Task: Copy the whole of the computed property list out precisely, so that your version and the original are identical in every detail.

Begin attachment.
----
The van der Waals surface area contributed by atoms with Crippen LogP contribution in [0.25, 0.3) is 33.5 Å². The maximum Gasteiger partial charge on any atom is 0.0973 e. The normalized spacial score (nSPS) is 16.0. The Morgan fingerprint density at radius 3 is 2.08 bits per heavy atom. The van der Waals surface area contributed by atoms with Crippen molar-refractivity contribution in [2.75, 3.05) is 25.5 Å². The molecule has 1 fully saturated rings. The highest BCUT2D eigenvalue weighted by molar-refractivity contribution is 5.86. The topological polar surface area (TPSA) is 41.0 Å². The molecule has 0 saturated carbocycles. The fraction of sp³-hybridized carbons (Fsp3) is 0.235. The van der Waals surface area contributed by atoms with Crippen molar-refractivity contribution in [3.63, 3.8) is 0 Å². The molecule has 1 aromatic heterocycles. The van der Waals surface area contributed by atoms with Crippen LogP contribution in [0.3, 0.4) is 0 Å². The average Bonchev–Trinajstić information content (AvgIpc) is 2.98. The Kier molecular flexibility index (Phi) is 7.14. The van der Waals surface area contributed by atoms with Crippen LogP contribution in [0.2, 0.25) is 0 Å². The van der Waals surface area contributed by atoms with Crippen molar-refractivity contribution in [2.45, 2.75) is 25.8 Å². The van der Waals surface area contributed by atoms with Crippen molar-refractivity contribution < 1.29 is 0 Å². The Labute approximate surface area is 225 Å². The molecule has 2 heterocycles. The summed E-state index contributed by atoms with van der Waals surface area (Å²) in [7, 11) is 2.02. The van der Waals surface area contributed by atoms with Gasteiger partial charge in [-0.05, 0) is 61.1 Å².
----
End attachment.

The van der Waals surface area contributed by atoms with Crippen LogP contribution in [0.25, 0.3) is 33.5 Å². The maximum Gasteiger partial charge on any atom is 0.0973 e. The normalized spacial score (nSPS) is 16.0. The Morgan fingerprint density at radius 3 is 2.08 bits per heavy atom. The van der Waals surface area contributed by atoms with Crippen molar-refractivity contribution in [2.75, 3.05) is 25.5 Å². The molecule has 1 fully saturated rings. The highest BCUT2D eigenvalue weighted by molar-refractivity contribution is 5.86. The topological polar surface area (TPSA) is 41.0 Å². The molecule has 0 saturated carbocycles. The fraction of sp³-hybridized carbons (Fsp3) is 0.235. The van der Waals surface area contributed by atoms with Crippen molar-refractivity contribution in [3.63, 3.8) is 0 Å². The molecule has 1 aromatic heterocycles. The van der Waals surface area contributed by atoms with Crippen LogP contribution in [0.3, 0.4) is 0 Å². The average Bonchev–Trinajstić information content (AvgIpc) is 2.98. The Kier molecular flexibility index (Phi) is 7.14. The van der Waals surface area contributed by atoms with Crippen LogP contribution in [0.2, 0.25) is 0 Å². The van der Waals surface area contributed by atoms with Crippen molar-refractivity contribution in [2.45, 2.75) is 25.8 Å². The van der Waals surface area contributed by atoms with Crippen molar-refractivity contribution < 1.29 is 0 Å². The Labute approximate surface area is 225 Å². The molecule has 2 heterocycles. The summed E-state index contributed by atoms with van der Waals surface area (Å²) in [7, 11) is 2.02. The van der Waals surface area contributed by atoms with Gasteiger partial charge in [-0.05, 0) is 61.1 Å².